Gallery Loupe is pleased to announce My Press, the latest body of work by Australian contemporary jeweler Laura Deakin. With an archaeologist’s quest for clarity, Deakin strings beads of polyester resin (into which newspaper pigment has been pressed) to create necklaces that she regards as “diaries” – each possessing a universal message, with titles such as “Taken on Saturday,” “Our Fabric,” and “Our Headlines.” Seeking to express the preservation of daily struggles, challenging environment, and personal stories against the inevitability of life’s fleeting nature, Deakin views this series as haptic storage vehicles. She yearns to catalogue our memories, so as not to lose them to the ravages of time. In her own words: “How do I preserve our everyday struggle, our environment and our stories? How can I keep our moments forever against the consequences of time? How do I make the fleeting permanent? Press it, feel it, remember it – slices of our time preserved in my press.” My Press and selected objects from Deakin’s other series can be seen at Gallery Loupe beginning Saturday, November 9 through December 8. An artist’s reception will be held on Sunday, November 10 from 2-4 p.m. She will be speaking at Brooklyn Metal Works, Brooklyn, New York on Saturday, November 9 at 3 p.m. Gallery Loupe represents the work of innovative contemporary studio artists. Focusing on established and emerging artists from the U.S. and abroad, the gallery offers the opportunity to see and experience the most experimental and provocative jewelry being created today. It presents an expansive view of what jewelry can be through the use of non-traditional materials and challenging approaches. Gallery Loupe’s program of exhibitions and artist conversations offers the chance to explore and understand this important art form. Situated in close proximity to New York City, it allows for cross-disciplinary programming. As part of the creative agenda, the gallery regularly collaborates with other art institutions and venues. Established in 2006, the gallery is surrounded by many excellent shops and restaurants and is a quick walk to The Montclair Art Museum. A short bus or train ride from Manhattan, it is easy to make a visit to the gallery a day’s destination.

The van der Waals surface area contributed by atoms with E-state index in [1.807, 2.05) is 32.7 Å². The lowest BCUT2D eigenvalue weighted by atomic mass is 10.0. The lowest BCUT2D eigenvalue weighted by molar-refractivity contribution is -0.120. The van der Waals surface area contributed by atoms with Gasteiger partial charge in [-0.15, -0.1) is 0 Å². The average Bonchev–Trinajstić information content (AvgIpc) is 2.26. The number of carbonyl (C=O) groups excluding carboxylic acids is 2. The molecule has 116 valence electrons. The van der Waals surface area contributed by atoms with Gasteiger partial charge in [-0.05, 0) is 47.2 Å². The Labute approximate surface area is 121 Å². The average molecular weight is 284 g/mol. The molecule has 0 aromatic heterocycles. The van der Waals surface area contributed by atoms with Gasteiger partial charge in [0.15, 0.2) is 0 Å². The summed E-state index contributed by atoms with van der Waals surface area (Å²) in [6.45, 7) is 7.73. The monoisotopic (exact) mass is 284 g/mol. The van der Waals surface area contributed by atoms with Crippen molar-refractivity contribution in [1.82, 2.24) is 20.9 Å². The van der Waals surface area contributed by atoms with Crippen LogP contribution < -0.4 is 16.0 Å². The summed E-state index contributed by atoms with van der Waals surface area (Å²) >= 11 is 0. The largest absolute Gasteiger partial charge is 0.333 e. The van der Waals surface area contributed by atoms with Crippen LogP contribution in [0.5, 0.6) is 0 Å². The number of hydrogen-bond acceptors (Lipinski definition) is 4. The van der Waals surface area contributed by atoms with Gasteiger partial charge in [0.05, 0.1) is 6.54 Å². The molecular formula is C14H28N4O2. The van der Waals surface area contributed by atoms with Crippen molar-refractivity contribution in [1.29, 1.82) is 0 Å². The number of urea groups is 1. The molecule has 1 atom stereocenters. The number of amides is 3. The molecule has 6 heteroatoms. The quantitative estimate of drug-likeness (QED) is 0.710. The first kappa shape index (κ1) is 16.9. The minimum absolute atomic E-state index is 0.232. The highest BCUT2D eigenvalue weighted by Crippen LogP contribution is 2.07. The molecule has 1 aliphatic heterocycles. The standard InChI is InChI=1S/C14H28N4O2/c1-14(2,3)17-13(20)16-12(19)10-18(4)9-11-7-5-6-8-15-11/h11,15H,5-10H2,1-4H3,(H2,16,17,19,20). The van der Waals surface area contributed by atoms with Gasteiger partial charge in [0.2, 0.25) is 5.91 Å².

The Lunatic Swing, Melbourne
The Lunatic Swing exhibition travels to its first location at Gallery Funaki in Melbourne.
The same group of artists will exhibit their work at the recently renovated gallery; Attai Chen, Carina Chitsaz-Shoshtary, Sungho Cho, Laura Deakin, Melanie Isverding and Emma Price.
Otto Künzli (the then professor to all of these now graduated artists) had this to say “since I know them all pretty well, let me elucidate: these six artists are not really crazy, or funny or even “nuts” or not quite right in the head in any other way! People like to think of artists as rather bizarre, peculiar, strange, as, go on, let’s not beat about the bush; as somewhat crackpot and mad. And sometimes the latter do behave a little bit as if they are. But in fact, and this is, after all, what really matters, we artists are the only truly normal people.”
The exhibition opens on: Monday 3rd June 2013 6-8pm and runs until the 29th June 2013.
4 Crossley Street